These instance families are all about the local storage. Either NVMe SSDs or classic HDD.
|Provides Non-Volatile Memory Express (NVMe) SSD-backed instance storage
|If you want lots of fast local storage, these are what you need. The I stands for I/O, although they could have chosen S
|Feature up to 48 TB of HDD-based local storage
|If you really need a lot of (slow) local storage. D presumably stands for disk.
|Feature up to 16 TB of HDD-based local storage, deliver high disk throughput, and a balance of compute and memory
|I’m guessing H stands for High throughput, but I suspect this family is on its way out as it hasn’t received any updates and the processor it uses is now 7 years old
The I family of instances is currently the only one that has a modifier in front of the generation number, specifically the Im4gn and Is4gen instances. We’ve seen a couple of instance types with longer names (Mac, Trn), but this is the only case of an actual sub-family defined in this way. I hope this was done on purpose and not that someone forgot how the naming scheme works.
|Provide the best price performance for storage-intensive workloads
|Offers the lowest cost per TB of SSD storage and the highest density of SSD storage per vCPU
That said, I have no idea what the m and s stand for. It’s not medium and small, as the Is instances have more memory than Im. It’s a bit of a stretch, but the only thing I can think of is based on the announcement where the use cases are described and the Im4gn is described as being good for databases like MySQL and the Is4gen are good for streaming. Someone, please tell me the actual meaning behind these letters so I can get that thought out of my head.
These are instances focused on delivering the best result for High-Performance Compute workloads. Not much else to say, as it’s all in the name. Weirdly enough, depending on which part of the official documentation you look at these can be categorised as HPC Optimised or as part of the Compute Optimised section. As stated above, I’ve chosen to use the more complete appearing marketing page as the main source, which is why they are in this section.
|Optimized for tightly coupled, compute-intensive, high performance computing workloads
|A new instance type from January 2022, that’s so powerful it couldn’t be reduced to a single letter
The generation of a family. Higher is newer (M7 is newer than M6), but newer families will obviously have lower generation numbers (e.g. Trn1 is newer than M6), so these generation numbers can’t be compared between families. AWS does use this to promote their Graviton processors by always making them part of a new generation of processors. So Graviton2 came out first in the M6g when Intel was still only on M5, and Graviton3 can be found on the M/C/R7g while no equivalent 7th generation Intel or AMD instances exist.
The processor type letter didn’t exist until Graviton2 came out, and it didn’t even include options for Intel or AMD until the M6i and M6a respectively became available. Unfortunately, this is also not consistently applied even for new instances except when they run Graviton which always gets a
Typically everything without an attribute is Intel, as for a very long time that was the only option available, but that’s not always the case. An example of this is the new G5 and G5g families. G5g is clearly Graviton, but unless you are familiar with the G series of instances you might be mistaken in your believe that G5 is an Intel type2.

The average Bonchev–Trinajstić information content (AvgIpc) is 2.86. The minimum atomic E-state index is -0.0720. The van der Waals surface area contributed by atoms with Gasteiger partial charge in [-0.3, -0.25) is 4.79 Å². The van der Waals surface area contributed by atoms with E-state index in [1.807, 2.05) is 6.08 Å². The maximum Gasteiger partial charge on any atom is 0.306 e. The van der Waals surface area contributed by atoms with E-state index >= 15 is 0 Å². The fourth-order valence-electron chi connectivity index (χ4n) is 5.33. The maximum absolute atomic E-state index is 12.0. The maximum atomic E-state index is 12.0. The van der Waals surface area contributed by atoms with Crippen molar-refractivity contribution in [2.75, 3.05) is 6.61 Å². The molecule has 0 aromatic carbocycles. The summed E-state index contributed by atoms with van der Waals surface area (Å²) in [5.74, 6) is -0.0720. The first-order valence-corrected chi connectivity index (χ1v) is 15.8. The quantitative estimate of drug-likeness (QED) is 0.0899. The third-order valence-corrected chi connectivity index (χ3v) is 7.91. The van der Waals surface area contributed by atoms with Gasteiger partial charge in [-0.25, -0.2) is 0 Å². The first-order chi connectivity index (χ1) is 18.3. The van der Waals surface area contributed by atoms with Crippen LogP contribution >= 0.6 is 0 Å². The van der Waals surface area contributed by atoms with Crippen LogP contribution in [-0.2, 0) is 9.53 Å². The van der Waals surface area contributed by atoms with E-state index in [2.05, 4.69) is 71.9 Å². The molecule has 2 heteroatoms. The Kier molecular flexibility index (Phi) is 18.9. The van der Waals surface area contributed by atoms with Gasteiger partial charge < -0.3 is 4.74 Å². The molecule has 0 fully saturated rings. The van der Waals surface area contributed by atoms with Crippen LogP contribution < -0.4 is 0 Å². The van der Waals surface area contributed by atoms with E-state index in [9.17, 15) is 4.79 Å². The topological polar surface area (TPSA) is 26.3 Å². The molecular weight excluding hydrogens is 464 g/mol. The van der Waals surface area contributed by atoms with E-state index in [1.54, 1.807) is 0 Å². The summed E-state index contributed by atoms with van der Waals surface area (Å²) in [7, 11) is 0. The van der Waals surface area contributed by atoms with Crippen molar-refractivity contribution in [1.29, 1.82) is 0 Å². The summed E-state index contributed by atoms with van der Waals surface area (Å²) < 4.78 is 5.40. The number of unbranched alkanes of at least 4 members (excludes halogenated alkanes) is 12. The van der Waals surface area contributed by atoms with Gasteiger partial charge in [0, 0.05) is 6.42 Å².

The chosen letters in this case are clear, and already mentioned above but let me repeat them anyway:
To be clear, this doesn’t indicate anything other than the type of chip. So Graviton2 and Graviton3 are both represented by a
g, and when in the future
a have different chipsets they will still keep it to just
One thing to note here, Mac instances come in both Intel and Apple Silicon (aka ARM) processor types but AWS doesn’t make a distinction there. It’s simply that the mac1.metal instances use Intel while mac2.metal instances use Apple Silicon. As it’s unlikely Apple will ship any more Mac Minis with Intel processors that probably won’t be a big concern going forward.
- b: block-storage optimized (increases the EBS bandwidth, but is currently only available in the older R5b instances)
- n: network optimized (usually 100Gb networking )
- z: high frequency
- d: local NVMe storage
Family group specific attributes
There is one attribute that means different things based on the instance family group. This is the attribute
e stands for
extra3, specifically for memory or storage. The only instance families with this attribute are in the memory optimized and storage optimized groups and they exacerbate the values of the group. So, for memory optimized instances the amount of memory is doubled compared to the same type without an
e, and for storage optimized you get more storage (there is no fixed pattern for that one that I could figure out).
|This is an Intel instance
|This is an AMD instance
|This is a Graviton instance
|This instance has higher EBS bandwidth
|This instance has more network bandwidth
|This instance has a higher CPU clock speed
|This instance has local NVMe storage
|This instance has its defining property improved
At first glance, sizing is very straightforward. They basically work on the concept of t-shirt sizes4 and the size is always based on the number of vCPUs available. Medium size instances have a single vCPU, large has 2 vCPUs, xlarge has 4, and from there you multiply by the number in front of it so 2xlarge has 8, etc. The one exception to this is the T-type instances. These don’t go lower than 2 vCPUs even for the nano sizing. However, there the size is mostly based on vCPU credits that determine how long you can use the full capacity of the instance.
An instance family type then usually has a multiplier for the amount of memory; for the M types this is 4, meaning you get 4GiB of memory for each vCPU core, with the C types it is 2, and with R it is 8.
The one complication that comes with sizing is all the special modifiers that can have differences based on the size of the instance. For example, for C6gn, the network optimized part scales up with the instance size. So a c6gn.8xlarge has 50Gbps network bandwidth, but a c6gn.16xlarge has 100Gbps.
And then there is the “metal” size. This isn’t really a size as much as a different type of instance as it doesn’t offer you a virtualised instance but what AWS terms “bare metal”. This means you get access to the full underlying hardware and don’t share it with anyone. This also means you don’t get a choice about the sizing of a metal instance as it’s always the maximum possible size for the instance family. In addition, however, you don’t get any overhead caused by virtualisation.